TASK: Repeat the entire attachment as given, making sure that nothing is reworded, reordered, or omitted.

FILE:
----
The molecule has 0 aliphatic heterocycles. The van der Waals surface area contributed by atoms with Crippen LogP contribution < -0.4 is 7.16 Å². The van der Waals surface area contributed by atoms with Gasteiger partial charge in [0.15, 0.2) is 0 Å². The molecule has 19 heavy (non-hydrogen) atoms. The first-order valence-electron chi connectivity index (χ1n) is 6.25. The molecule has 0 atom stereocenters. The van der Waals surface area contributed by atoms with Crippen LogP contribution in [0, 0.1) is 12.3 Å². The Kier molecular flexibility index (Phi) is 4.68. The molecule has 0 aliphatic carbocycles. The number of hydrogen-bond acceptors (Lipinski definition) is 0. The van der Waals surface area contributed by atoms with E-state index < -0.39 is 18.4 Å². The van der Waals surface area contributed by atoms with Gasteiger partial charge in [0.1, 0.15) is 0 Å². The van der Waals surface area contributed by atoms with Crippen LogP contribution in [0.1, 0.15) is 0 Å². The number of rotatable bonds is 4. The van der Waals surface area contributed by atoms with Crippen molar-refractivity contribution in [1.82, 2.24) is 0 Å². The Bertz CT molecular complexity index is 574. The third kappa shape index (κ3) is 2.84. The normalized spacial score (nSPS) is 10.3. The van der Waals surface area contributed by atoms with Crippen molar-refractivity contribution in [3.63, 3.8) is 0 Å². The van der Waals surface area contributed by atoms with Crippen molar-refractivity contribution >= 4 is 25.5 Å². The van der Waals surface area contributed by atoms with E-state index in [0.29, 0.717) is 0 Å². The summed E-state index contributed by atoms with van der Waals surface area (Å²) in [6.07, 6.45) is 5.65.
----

The molecule has 0 aliphatic heterocycles. The van der Waals surface area contributed by atoms with Crippen LogP contribution < -0.4 is 7.16 Å². The van der Waals surface area contributed by atoms with Gasteiger partial charge in [0.15, 0.2) is 0 Å². The molecule has 19 heavy (non-hydrogen) atoms. The first-order valence-electron chi connectivity index (χ1n) is 6.25. The molecule has 0 atom stereocenters. The van der Waals surface area contributed by atoms with Crippen LogP contribution in [0, 0.1) is 12.3 Å². The Kier molecular flexibility index (Phi) is 4.68. The molecule has 0 aliphatic carbocycles. The number of hydrogen-bond acceptors (Lipinski definition) is 0. The van der Waals surface area contributed by atoms with E-state index < -0.39 is 18.4 Å². The van der Waals surface area contributed by atoms with Gasteiger partial charge in [0.1, 0.15) is 0 Å². The van der Waals surface area contributed by atoms with Crippen LogP contribution in [0.1, 0.15) is 0 Å². The number of rotatable bonds is 4. The van der Waals surface area contributed by atoms with Crippen molar-refractivity contribution in [1.82, 2.24) is 0 Å². The Bertz CT molecular complexity index is 574. The third kappa shape index (κ3) is 2.84. The normalized spacial score (nSPS) is 10.3. The van der Waals surface area contributed by atoms with Crippen molar-refractivity contribution in [3.63, 3.8) is 0 Å². The van der Waals surface area contributed by atoms with Crippen molar-refractivity contribution >= 4 is 25.5 Å². The van der Waals surface area contributed by atoms with E-state index in [0.29, 0.717) is 0 Å². The summed E-state index contributed by atoms with van der Waals surface area (Å²) in [6.07, 6.45) is 5.65.